Fine Points of the Law

Compelling Explanation: Senate bill 1342, passed in the Idaho legislature earlier in 2016, authorizes schools to use the Bible as a reference in classrooms (despite the U.S. Supreme Court’s having specifically condemned a previous version of the bill ever since 1964). The bill’s sponsor, Rep. Sage Dixon, said he thought his law was nonetheless constitutional because, “The little Supreme Court in my head says this is OK.” (Even so, Gov. C.L. Otter vetoed the bill.)

Nebraska voters in November will be asked whether to keep the state’s longstanding death penalty for murder—even though retaining it will require them to vote “repeal.” The legislature replaced death row last year with mandatory life sentences, and the referendum is to “repeal” or “retain” that legislation. Hence, to abolish the death penalty, voters must select “retain.” The state attorney general, and election officials, declined to challenge the confusing arrangement, instead suggesting that Nebraskans are smart enough to figure the whole thing out.

The Arizona legislature passed a child-molestation law recently that made any adult contact with children’s genitals a criminal act, but unlike in other states’ similar laws, neglected to include a requirement that the outlawed contact be for “sexual” purposes. Consequently, in principle, parents may be criminally liable, for example, for bathing a baby or changing its diaper. The Arizona Supreme Court ruled in September that it is up to the legislature to change the law, but some lawmakers professed indifference, confident that district attorneys will use good judgment about whom to prosecute.

Fun With Pennies
Robert Napolitan, 34, was arrested in Taylor, Pennsylvania, in September and charged with theft of a drum containing 300,000 pennies from his employer, Pyne Freight Lines. That steel drum weighs several tons and, of course, netted Napolitan only $3,000. (By contrast, in New York City’s Diamond District in September, a brazen thief made off with a 5-gallon drum containing 86 pounds of something else—gold flakes, valued at more than $1 million—and is still at large.)

For some reason, according to a High Point, North Carolina, TV report, Larry Hall of Randolph County took seven-plus weeks out of his life recently and glued pennies to cover (except for windows and chrome) his 2000 Chevrolet Blazer (a total of 51,300 coins).

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Friday, October 14, 2016

Rockies Today, October 14

Posted By on Fri, Oct 14, 2016 at 3:13 PM

Mountain West News is a service of the O’Connor Center for the Rocky Mountain West — a regional studies and public education program at the University of Montana. The Center’s purpose is to serve as an important and credible resource for people in the state and region in understanding the region’s past, present, and future. For more, visit

Sen. Tester seeks to block mines near Yellowstone

Montana U.S. Sen. Jon Tester, a Democrat, has asked the Obama administration to block a pair of mining proposals outside Yellowstone National Park, and announced that he’s considering legislation to accomplish that.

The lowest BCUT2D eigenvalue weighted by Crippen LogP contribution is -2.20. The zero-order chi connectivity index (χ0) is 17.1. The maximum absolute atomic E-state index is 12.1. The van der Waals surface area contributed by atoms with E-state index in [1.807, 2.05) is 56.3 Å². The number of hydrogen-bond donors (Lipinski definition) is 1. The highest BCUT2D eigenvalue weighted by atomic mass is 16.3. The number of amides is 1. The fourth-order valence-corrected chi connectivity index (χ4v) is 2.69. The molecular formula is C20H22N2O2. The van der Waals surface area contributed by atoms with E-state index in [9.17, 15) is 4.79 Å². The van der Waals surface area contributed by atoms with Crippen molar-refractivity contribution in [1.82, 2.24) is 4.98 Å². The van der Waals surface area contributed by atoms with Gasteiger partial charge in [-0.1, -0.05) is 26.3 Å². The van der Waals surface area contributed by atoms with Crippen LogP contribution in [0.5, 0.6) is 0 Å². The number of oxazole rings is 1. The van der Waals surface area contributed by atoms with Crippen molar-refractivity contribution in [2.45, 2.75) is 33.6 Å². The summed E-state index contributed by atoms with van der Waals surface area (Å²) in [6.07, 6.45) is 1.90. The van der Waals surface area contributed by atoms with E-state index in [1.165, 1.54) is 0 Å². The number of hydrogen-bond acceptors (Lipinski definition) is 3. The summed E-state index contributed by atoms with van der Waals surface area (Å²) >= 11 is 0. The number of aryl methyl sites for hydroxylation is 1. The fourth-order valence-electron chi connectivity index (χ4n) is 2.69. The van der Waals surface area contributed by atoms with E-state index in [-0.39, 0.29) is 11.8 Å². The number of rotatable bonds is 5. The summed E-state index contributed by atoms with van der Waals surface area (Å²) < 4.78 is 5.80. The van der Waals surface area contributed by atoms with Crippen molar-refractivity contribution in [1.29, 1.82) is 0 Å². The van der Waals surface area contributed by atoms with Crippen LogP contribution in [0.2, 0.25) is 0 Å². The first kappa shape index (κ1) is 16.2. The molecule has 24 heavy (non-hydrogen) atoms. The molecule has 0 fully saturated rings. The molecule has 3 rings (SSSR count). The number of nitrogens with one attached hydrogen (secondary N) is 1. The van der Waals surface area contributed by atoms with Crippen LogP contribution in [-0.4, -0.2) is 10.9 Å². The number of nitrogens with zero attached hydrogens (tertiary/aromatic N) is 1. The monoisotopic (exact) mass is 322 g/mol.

In a letter (PDF) sent Thursday to the heads of the Interior Department, USDA, Forest Service, and BLM, Tester wrote, in part:

Mining has long played an important role in Montana’s history and our economy, but there are some places where it simply isn’t appropriate. The doorstep of Yellowstone, which was established as our first national park 144 years ago, is one of those places. The approximately 31,400 acres of public lands proposed from withdrawal adjacent to Yellowstone and the Absaroka Beartooth Wilderness in the Custer Gallatin National Forest deserve special consideration because of their unique character, exceptional beauty, and ecological value.

The Billings Gazette recently reported that the proposals highlight “the growing pains of the New West — an old economy of resource extraction versus a cleaner, but often lower-paying, service industry; recreation versus industry; wildlife and the remaining areas of undisturbed habitat versus development,” and produced the following video.

Tester has also come out against the contentious Black Butte copper mine proposal, which could pollute the Smith River, saying the river “represents one of the best places to float, fish, and camp, and one of the last places you can escape civilization and truly experience Montana as our ancestors did.”

Attorneys general: no legal footing for land grabs

A new report (PDF) by the Conference of Western Attorney Generals, based on two years of work, casts doubt on many of the arguments Utah and other states have put forward in their push to gain control of millions of acres of federal land. CWAG, made up of the top law officers in 15 western states and three U.S. territories, voted 11–1 to approve the report at their annual meeting in Idaho this summer.

The report’s conclusion, in part:

Equality of sovereignty is an important constitutional principle that can help prevent federal intrusions upon the sovereignty and independence of the states. Court precedents, however, provide little support for the proposition that the principles of equal footing or equal sovereignty may compel transfer of public lands to the western states.

A photographer gets engulfed in ‘sagebrush sea’

David Showalter celebrates the sage grouse in his recent book Sage Spirit. Journalist Todd Wilkinson recently interviewed Showalter on what he learned as he toured the country speaking about sage grouse and the government’s controversial decision not to list the species.

I never really wanted my book to be a grouse book; it’s far more important that we view this sagebrush sea as the fabric that holds the West together. Sage-grouse are an umbrella species for 300-plus western wildlife species that rely on sagebrush for survival and sage-grouse offer a window into this remarkable, singular sagebrush ecosystem.

Fine dining in Weed Country

Pairing food with marijuana in Colorado.

The marijuana industry is trying to move away from its pizza-and-Doritos roots as folks explore how to safely serve marijuana and food. Chefs are working with marijuana growers to chart the still-very-unscientific world of pairing food and weed. And a proliferation of mass-market cheap pot is driving professional growers to develop distinctive flavors and aromas to distinguish themselves in a crowded market.